Click on the image to see a GIF video of pulsating RR Lyrae stars (there are MANY in the video - I have arrows to show some of them so you know what to look for in the video...)

M3 Globular Cluster
17-19 March 2016
AZcendant observatory, Rancho Hidalgo, NM
Takahashi TOA-130 at f/7.68
Celestron CGE
Single-Shot Color:
23 20 minute shots used to create a GIF video

The GIF video is comprised of 23 images labeled with an "A" or a "B". Each image is labeled in the upper right corner. Each image was a 20 minute shot. Both the "A" series and the "B" series cover a span of about 4 hours. The "A" images were shot on the night of 17 March. The "B" images were shot on the night of 18 March.

The upper arrow points to a star that gets brighter during each series' 4 hour span. Notice that the other nearby stars maintain about the same brightness although you can see some minor brightness variations in the "constant" stars because M3 was low in the sky (dimmer because of looking through lots of atmosphere) then brighter as it rose in the sky. So you are looking for stars that either get brighter or dimmer compared to the relatively "constant" stars in the video.

The star pointed to by the upper arrow seems to reach maximum brightness at approximately 0209 on 18 March and again on 0042 on 19 March. Assuming no intervening peak brightnesses during the times M3 could not be imaged, then the period of that star would be approximately 22 hours and 30 minutes

The lower arrow points in the direction of two stars one of which is getting dimmer and one of which is getting brighter during the "B" series images.

This is from:

"A short-period, yellow or white giant pulsating variable; RR Lyrae stars belong to Population II and are often found in globular clusters (hence one of their older names – cluster variables) or elsewhere in the galactic halo. They have periods of 0.2 to 2 days, amplitudes of 0.3 to 2 magnitudes, and spectral types of A2 to F6. Some of them have similar light curves to those of Cepheid variables (earning them the now-obsolete name of cluster Cepheids or short-period Cepheids) and, like Cepheids, obey a period-luminosity relation that enables them to serve as reliable distance indicators. RR Lyrae variables, however, are older, less massive, and fainter (with luminosities typical around 45 Lsun) than Cepheids."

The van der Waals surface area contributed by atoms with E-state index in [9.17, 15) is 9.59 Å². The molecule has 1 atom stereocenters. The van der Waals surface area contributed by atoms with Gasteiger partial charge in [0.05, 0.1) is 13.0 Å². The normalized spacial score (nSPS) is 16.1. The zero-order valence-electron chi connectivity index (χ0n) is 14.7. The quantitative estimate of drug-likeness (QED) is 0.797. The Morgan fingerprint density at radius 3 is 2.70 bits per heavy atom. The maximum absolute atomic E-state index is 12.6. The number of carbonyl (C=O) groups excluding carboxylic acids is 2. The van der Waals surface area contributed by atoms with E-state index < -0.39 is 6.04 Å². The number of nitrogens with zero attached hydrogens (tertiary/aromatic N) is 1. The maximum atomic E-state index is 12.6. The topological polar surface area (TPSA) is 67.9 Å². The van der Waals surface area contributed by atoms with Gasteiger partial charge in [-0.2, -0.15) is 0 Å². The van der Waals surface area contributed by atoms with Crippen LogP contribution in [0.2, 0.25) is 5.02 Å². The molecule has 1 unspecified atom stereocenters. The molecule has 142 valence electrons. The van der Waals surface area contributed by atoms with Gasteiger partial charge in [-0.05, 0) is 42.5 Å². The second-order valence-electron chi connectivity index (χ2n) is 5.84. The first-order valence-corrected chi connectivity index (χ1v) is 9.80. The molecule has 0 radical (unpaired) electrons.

I was only vaguely aware of RR Lyrae stars until Tom Polakis published a short video on Facebook showing some of them blinking in a video he created from a few frames covering a 4 hour period on 6 Feb.

This was a LOT more work than I thought it would be. :-) Putting the arrows into each frame caused me about 3 hours PhotoShop research. Also since these were made up of individual frames, cosmic ray hits causing red, green, and blue dots had to be removed by hand. Again I researched Photoshop and developed an algorithm to automatically handle most of them.

On 24 March, I updated the GIF video to also include the previous night's images. The images are each 20 minute images. There is a 5 minute or so delay between each image due to automatic telescope refocus operations using FocusMax. These are the times of each shot:

The images with A prefix in the upper right hand corner label were downloaded from the camera on 17/18 March 2016 at these MST times:

A1       2141
A2       2206
A3       2230
A4       2254
A5       2318
A6       2342
A7       0006
A8       0030
A9       0054
A10     0118
A11     0144
A12     0209

The images with a B prefix in the upper right hand corner label were downloaded from the camera on 18/19 March 2016 at these MST times:

B13     2055
B14     2120
B15     2145
B16     2211
B17     2236
B18     2302
B19     2327
B20     2352
B21     0019
B22     0042
B23     0108